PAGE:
The largest post oak in Virginia, which had stood majestically in what is now Arlington County’s Westover Village neighborhood since the time of the Founding Fathers, split during the vicious derecho that buffeted the Washington region a week ago.
Half of the tree’s massive trunk splintered and crashed on the roof of a home. The other half now leans ominously toward other houses, its heartwood exposed to the sun, waiting to be put out of its misery by chain saws next week.
“I’m wearing black right now because I walk past that tree three or four times a week,” said Nora Palmatier, leader of Tree Stewards of Arlington/Alexandria. “There wasn’t enough room for the tree’s roots where it was, but it had such a will to live.”
All over the D.C. area, trees fell, split, snapped and crashed to the earth last weekend, often taking power and telephone lines down with them. In an area where many residents value the cooling effects, pollution filtration and wildlife habitat provided by mature trees — as well as their beauty — the loss of so much greenery is another insult piled on the difficulties of the past week.
Arlington lost about 230 trees to the storm’s 75-mph winds, a grievous blow to the tree canopy that covers 431 / 2 percent of the portion of the county that doesn’t belong to the federal government. The part that does fared little better. Arlington National Cemetery reports that it suffered damage equivalent to that caused by Hurricane Irene.
In a statement on its Web site, the cemetery said it lost three of its oldest trees — two white oaks and a red oak with estimated ages between 225 and 240 years old. The cemetery lost eight large trees in total, and 17 others “are damaged to the point they will need to be removed.”
As long as electric wires remain strung near trees, arborists and other who work to protect the nation’s trees and forests say residents across the region and their elected officials must find a balance between the need for reliable power and the benefits of lush tree coverage.
“I’m fearful that trees have become collateral damage to reliable [electric] service,” said Montgomery County Council President Roger Berliner (D-Potomac-Bethesda). The council is considering how to rein in what some consider the overly aggressive tree-trimming practices of Pepco. Tree-trimmers “don’t have to be Paul Bunyans,” Berliner said.
The Westover Village post oak was a dominating presence in the hilly southwest corner of Arlington. It slowly grew to 93 feet tall, with an 18-foot waistline, and was estimated to be more than 250 years old, which would make it a contemporary of George Washington and George Mason.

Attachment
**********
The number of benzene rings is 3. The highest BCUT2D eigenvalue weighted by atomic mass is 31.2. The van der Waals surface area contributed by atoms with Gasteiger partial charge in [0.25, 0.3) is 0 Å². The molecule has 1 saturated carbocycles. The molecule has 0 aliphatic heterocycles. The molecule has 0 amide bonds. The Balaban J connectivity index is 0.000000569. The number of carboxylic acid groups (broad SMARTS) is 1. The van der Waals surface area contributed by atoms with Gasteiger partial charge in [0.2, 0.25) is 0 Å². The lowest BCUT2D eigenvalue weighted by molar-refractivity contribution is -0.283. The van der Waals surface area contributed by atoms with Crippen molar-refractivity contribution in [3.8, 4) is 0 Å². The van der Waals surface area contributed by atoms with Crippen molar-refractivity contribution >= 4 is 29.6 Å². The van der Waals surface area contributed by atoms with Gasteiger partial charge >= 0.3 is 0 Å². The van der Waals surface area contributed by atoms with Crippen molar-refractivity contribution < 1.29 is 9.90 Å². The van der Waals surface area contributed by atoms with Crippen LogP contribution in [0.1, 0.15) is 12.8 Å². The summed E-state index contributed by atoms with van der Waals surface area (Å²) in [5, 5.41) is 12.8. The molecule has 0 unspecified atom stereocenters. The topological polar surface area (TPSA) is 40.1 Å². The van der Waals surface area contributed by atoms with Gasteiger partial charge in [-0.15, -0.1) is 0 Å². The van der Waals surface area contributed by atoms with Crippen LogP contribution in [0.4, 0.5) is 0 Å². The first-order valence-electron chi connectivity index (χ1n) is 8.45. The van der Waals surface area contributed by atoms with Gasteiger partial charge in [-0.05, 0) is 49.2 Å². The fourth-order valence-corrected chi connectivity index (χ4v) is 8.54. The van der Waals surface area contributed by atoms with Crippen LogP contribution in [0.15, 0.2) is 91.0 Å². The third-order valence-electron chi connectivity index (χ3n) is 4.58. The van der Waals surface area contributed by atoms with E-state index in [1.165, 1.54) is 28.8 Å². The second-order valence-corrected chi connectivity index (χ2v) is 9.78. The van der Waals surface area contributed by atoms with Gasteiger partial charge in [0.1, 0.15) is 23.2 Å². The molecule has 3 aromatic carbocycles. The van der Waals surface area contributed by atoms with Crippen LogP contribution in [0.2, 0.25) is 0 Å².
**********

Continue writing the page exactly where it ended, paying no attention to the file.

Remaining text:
Its crown spread 104 by 93 feet, but like many local residents, its home was a bit cramped: It lived in the space between the sidewalk and curb at 5845 N. 11th St.
American Forests, a Washington-based nonprofit group that maintains the National Register of Big Trees, certified it as the biggest post oak in Virginia and possibly the third-biggest in the country. The county says the oak was its oldest tree.
“It was so majestic, it was just lovely,” said Palmatier.
“It really is heartbreaking when a storm comes through and damages a tree like this one,” Jamie Bartalon, a county parks supervisor, said as he looked at the splintered tree. “Our first priority has to be public safety. . . . We unfortunately don’t have a choice — we have to remove it for the public good.”
The winds that felled this specimen had to have been fierce, because post oaks are notably tough. They are sometimes called “iron oaks” because they were used for fence posts, railroad ties and mine timbers, arborists said.
The species is now valued in Texas as barbecue fuel.
When Arlington takes the remaining portion of the tree down on Monday or Tuesday, urban forester Vincent Verweij, natural resource manager Alonso Abugattas and other specialists will analyze slices of it for insight into its age and condition.
A cross section or two will be used for display and educational purposes at the parks department, part of Arlington’s effort to encourage residents to plant what could, a couple of centuries from now, be the biggest trees.
But these well-educated scientists, who have been dealing with broken and battered timber all week, clearly had a soft spot for the old post oak. They plan to rescue some of the wood for themselves.
“I want to keep,” Abugattas said, “a piece of history.”